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The Joy of x: A guided tour of mathematics, from one to infinity

Kester Brewin

RJoyofX.jpgSteven Strogatz
Atlantic Books

There is a joke concerning a sociologist, a physicist and a mathematician on a train crossing the border into Scotland which ends with the following punchline (a word I use guardedly) 'No,' the mathematician said. 'All we know that there exists at least one sheep in Scotland, at least one side of which is black.' The 'joke' as it stands turns on the over-nerdish insistence of the mathematician for rigorous statements about the observable world. Yet it's for precisely this reason that, to the mathematician, the joke isn't funny at all, for this is what mathematicians actually do. Beginning in our own dimension but quickly stretching out in many more than we can easily perceive, those who study maths are the astronauts of a vast universe of their own making. Their craft is a sleek one: pure logic drives them forward. Any step outside of this is into non-existence because what they cannot deduce by logical induction is shot down.

This presents something of a problem for Steven Strogatz in The Joy of x. On the first page he refers to an artist friend of his who he says is 'not sure what mathematicians do all day, or what they mean when they say a proof is elegant' and that 'the strange symbols keep him out - he doesn't even know how to pronounce them.' In recent years there have been whole slews of books popularising science and other disciplines, but mathematics presents a tougher problem because the only way to adequately describe mathematics is ... with mathematics. For Strogatz to 'x up' mathematics for the non-mathematician must inevitably mean adding layers of explanation, but to move from the purity of algebra into the vagaries of English is dirty and difficult work.

Mathematically rigorous statements do not make a great read, and mathematicians have long been Stylites of their own making, climbing far above us onto narrow pillars, often refusing to come down to ground to explain what possible use their altitude has. Yet Strogatz does mostly manage to reach down to ground and give the reader a leg up from the very basics of 1 + 1 and onwards towards infinity. He has an easy and comfortable style which does a very good job of communicating his joy in numbers - and joy at its best has no 'use' at all. This is not a book designed to convince you that mathematics is incredibly useful, an invaluable tool that you should all go out and become more proficient at. Pure mathematics - the geometry, number theory and algebra that form the bulk of the chapters - never sets out to be useful, and yet, as Strogatz shows so well, it is a highly creative field. As he notes, 'maths always involves both invention and discovery: we invent the concepts but discover their consequences.'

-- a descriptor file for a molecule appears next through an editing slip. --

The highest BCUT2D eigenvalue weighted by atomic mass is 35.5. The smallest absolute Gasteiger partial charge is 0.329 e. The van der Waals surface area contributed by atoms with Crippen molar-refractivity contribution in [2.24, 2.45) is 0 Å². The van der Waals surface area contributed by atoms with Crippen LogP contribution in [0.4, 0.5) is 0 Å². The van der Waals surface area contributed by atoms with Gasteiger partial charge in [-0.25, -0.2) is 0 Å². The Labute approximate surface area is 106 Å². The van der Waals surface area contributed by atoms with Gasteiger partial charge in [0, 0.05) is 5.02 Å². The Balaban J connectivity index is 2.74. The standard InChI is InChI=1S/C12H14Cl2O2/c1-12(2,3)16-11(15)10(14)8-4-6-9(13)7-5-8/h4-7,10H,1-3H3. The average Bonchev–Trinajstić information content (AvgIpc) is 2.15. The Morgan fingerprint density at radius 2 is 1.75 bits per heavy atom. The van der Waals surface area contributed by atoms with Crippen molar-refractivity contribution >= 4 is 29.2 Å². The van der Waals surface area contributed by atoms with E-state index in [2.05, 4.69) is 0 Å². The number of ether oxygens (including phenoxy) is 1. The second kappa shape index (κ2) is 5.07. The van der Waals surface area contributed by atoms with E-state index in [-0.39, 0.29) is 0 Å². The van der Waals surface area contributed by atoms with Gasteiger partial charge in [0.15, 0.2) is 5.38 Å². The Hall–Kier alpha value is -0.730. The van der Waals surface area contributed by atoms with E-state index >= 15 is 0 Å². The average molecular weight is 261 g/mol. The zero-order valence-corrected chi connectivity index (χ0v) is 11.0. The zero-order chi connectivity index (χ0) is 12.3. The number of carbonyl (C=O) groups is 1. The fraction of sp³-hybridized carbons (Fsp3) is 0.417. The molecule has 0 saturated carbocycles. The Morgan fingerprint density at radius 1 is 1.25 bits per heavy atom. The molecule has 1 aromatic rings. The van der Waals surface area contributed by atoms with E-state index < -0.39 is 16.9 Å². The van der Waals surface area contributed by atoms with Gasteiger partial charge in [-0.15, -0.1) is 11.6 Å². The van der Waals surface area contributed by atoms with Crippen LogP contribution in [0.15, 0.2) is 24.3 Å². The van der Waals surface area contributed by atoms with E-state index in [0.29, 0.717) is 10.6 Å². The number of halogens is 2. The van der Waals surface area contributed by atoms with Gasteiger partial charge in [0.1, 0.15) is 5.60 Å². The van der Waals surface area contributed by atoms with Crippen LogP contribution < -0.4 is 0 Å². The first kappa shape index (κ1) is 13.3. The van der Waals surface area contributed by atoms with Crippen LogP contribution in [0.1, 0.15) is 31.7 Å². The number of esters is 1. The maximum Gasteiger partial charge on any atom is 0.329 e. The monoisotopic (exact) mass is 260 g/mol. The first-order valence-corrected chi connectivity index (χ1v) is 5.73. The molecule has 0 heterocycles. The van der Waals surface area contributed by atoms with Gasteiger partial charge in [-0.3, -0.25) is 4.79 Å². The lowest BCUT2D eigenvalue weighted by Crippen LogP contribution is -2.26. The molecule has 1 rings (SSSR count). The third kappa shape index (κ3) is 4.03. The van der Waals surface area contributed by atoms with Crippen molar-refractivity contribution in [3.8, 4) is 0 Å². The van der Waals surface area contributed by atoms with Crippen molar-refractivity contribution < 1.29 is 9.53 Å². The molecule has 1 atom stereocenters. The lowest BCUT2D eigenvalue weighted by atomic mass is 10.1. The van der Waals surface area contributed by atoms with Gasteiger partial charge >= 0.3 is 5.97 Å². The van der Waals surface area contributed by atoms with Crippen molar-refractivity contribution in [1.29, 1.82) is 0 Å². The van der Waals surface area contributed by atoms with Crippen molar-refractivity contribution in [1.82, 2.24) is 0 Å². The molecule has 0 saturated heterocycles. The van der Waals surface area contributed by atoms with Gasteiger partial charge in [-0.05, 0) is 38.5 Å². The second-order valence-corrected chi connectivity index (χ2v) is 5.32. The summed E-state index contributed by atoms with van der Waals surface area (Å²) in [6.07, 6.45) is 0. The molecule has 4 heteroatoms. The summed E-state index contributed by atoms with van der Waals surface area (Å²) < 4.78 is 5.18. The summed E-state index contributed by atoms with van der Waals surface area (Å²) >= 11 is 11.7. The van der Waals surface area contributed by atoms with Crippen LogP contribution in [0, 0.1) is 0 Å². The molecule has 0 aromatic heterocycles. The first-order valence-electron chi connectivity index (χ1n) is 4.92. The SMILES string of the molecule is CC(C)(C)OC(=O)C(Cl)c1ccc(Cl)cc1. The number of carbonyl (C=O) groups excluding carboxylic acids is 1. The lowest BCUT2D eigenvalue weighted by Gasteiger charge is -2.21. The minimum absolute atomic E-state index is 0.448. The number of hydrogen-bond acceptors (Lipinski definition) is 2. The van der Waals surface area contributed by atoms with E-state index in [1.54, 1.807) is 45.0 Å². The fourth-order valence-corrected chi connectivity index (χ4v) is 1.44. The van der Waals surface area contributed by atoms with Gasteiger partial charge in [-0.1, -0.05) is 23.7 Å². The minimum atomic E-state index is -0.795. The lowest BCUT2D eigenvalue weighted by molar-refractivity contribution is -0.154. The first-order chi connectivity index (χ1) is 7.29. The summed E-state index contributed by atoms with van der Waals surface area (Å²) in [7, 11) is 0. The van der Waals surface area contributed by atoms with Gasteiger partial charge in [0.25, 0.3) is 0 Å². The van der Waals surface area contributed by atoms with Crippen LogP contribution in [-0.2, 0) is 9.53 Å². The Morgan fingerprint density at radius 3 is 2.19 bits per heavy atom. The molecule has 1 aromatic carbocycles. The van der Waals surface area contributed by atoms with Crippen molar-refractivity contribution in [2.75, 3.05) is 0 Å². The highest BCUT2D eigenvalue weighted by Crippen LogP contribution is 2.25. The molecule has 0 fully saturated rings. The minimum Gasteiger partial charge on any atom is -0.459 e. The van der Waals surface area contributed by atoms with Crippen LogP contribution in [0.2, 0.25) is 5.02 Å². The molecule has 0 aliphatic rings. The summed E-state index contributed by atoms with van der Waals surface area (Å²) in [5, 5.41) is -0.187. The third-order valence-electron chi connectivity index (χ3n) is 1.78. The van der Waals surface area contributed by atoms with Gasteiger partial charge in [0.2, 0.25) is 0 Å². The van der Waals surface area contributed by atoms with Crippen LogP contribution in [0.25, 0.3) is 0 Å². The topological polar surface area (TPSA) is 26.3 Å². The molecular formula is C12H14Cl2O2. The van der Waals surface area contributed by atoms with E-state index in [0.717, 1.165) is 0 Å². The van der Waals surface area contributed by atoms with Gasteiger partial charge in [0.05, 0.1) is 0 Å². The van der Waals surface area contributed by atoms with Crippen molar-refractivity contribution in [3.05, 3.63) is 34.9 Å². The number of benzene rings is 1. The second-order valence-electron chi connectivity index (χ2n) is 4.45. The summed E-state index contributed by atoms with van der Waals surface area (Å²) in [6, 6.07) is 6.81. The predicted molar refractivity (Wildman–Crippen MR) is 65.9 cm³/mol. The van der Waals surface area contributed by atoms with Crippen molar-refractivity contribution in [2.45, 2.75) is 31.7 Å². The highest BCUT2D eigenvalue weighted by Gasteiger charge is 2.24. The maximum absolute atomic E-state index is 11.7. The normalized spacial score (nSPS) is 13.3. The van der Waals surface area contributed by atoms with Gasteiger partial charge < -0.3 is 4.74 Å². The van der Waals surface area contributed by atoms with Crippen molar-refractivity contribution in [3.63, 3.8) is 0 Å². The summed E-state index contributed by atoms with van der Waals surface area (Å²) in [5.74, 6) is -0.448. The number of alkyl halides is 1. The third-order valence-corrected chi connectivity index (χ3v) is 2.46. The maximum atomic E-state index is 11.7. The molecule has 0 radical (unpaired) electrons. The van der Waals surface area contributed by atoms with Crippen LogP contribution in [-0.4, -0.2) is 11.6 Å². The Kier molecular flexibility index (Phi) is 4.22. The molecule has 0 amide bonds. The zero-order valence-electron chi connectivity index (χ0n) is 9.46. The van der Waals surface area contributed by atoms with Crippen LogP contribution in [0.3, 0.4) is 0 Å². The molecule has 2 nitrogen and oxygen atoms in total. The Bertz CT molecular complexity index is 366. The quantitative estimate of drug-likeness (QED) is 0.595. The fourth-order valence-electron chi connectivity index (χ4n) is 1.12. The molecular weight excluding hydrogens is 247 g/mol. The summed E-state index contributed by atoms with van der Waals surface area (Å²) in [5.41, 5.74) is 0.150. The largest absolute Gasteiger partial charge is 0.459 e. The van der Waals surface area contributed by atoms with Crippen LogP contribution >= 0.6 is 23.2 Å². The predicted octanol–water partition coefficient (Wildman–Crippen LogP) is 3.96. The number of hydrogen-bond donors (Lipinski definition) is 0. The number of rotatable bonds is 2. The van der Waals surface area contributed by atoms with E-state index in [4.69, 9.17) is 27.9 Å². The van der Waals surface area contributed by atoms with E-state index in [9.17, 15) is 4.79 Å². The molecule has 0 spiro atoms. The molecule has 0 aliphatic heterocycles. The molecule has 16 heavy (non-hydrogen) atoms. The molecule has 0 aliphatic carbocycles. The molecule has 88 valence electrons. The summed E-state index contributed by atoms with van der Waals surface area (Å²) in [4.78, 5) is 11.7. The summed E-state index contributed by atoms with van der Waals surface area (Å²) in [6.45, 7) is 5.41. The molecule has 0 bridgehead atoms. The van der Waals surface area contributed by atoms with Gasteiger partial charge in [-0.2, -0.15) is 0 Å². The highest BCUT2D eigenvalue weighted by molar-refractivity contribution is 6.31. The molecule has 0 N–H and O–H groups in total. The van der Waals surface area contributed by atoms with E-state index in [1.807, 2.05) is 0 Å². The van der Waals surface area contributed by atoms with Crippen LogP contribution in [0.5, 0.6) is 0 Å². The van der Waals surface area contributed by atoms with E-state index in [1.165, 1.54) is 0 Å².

The consequences - and subsequent uses that can result from mathematical discoveries - pepper the book with pleasing frequency without becoming too laboured. Strogatz variously shows how Larry Page and Sergey Brin used mathematical algorithms to make their 'Google' search engine come up with better page results, and why Michael Jordan appeared to hang in the air while doing a slam-dunk. At times - though this is perhaps because of my own background teaching the subject - I cried out for more detail. In order to keep the book pacy and avoid getting bogged down in complexities the chapters are very brief, though there are nearly 40 pages of notes at the back which add some depth. But by following the basic outline of a high school curriculum Strogatz sustains interest with points of departure that will be familiar to the vast majority of readers.

It was GH Hardy who said 'immortality may be a silly word, but probably a mathematician has the best chance of whatever it might mean.' Why? Because, he says, 'languages die and mathematical ideas do not.' Very few people speak classical Greek; all students who sit a GCSE in mathematics are still required to know the mathematical idea attributed to that most famous of ancient Greeks, Pythagoras. Strogatz won't achieve immortality with this book, though he should be applauded for taking on such a wide brief and making it accessible to people of a wide variety of knowledge of the subject. His joy is unquestioned, but, for me, he didn't quite leave readers with a genuine sense of the elegance of x.

Because of its essential sterile syntax, mathematics can be said to be the only language within which poetry is impossible. The beauty that maths does possess is a hard-edged one. Not poetic, but almost infinitely symmetrical. It is this 'almost' that I finally ached for. In The Joy of x Strogatz wants to offer a picture of a subject that is totally internally consistent. And yet, the surprising thing about mathematics is that, despite this projection of a subject that wants to be 100% proof, it has been shown to fail at the final hurdle. Gödel's 'incompleteness theorem' gave an algebraic backbone to verbal loops like 'this statement is a lie,' and thus showed that any system that tried to be totally consistent within itself would be inconsistent.

It is a shame Strogatz didn't draw Gödel into the conclusion of this fine book, as to do so could have drawn his readers into the true 'joy of x' - that this subject that appears to offer a way of interrogating our world with purely rational tools, ends up, at its extremes, approaching mystery.


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